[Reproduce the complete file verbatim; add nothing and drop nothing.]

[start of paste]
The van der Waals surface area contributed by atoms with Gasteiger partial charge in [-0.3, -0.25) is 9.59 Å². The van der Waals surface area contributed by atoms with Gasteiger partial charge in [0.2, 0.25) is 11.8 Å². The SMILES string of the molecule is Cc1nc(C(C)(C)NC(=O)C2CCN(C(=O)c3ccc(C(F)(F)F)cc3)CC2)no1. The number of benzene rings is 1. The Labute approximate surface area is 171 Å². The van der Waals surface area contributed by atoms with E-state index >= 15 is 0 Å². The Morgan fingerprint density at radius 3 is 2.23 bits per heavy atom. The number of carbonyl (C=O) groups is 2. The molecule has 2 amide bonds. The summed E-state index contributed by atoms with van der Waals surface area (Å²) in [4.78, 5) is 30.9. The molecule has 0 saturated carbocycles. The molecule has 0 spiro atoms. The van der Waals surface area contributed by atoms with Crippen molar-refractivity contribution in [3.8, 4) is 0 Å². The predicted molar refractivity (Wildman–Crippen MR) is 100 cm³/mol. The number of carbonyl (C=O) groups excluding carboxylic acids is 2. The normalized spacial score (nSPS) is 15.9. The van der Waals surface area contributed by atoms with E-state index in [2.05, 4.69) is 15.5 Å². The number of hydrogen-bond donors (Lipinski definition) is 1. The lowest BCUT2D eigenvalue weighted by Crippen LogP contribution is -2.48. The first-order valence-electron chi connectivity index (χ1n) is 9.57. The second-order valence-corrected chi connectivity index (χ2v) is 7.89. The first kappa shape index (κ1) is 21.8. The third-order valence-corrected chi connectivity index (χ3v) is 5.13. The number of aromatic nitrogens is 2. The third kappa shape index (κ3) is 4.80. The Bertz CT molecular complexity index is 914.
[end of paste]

The van der Waals surface area contributed by atoms with Gasteiger partial charge in [-0.3, -0.25) is 9.59 Å². The van der Waals surface area contributed by atoms with Gasteiger partial charge in [0.2, 0.25) is 11.8 Å². The SMILES string of the molecule is Cc1nc(C(C)(C)NC(=O)C2CCN(C(=O)c3ccc(C(F)(F)F)cc3)CC2)no1. The number of benzene rings is 1. The Labute approximate surface area is 171 Å². The van der Waals surface area contributed by atoms with E-state index >= 15 is 0 Å². The Morgan fingerprint density at radius 3 is 2.23 bits per heavy atom. The number of carbonyl (C=O) groups is 2. The molecule has 2 amide bonds. The summed E-state index contributed by atoms with van der Waals surface area (Å²) in [4.78, 5) is 30.9. The molecule has 0 saturated carbocycles. The molecule has 0 spiro atoms. The van der Waals surface area contributed by atoms with Crippen molar-refractivity contribution in [3.8, 4) is 0 Å². The predicted molar refractivity (Wildman–Crippen MR) is 100 cm³/mol. The number of carbonyl (C=O) groups excluding carboxylic acids is 2. The normalized spacial score (nSPS) is 15.9. The van der Waals surface area contributed by atoms with E-state index in [2.05, 4.69) is 15.5 Å². The number of hydrogen-bond donors (Lipinski definition) is 1. The lowest BCUT2D eigenvalue weighted by Crippen LogP contribution is -2.48. The first-order valence-electron chi connectivity index (χ1n) is 9.57. The second-order valence-corrected chi connectivity index (χ2v) is 7.89. The first kappa shape index (κ1) is 21.8. The third-order valence-corrected chi connectivity index (χ3v) is 5.13. The number of aromatic nitrogens is 2. The third kappa shape index (κ3) is 4.80. The Bertz CT molecular complexity index is 914.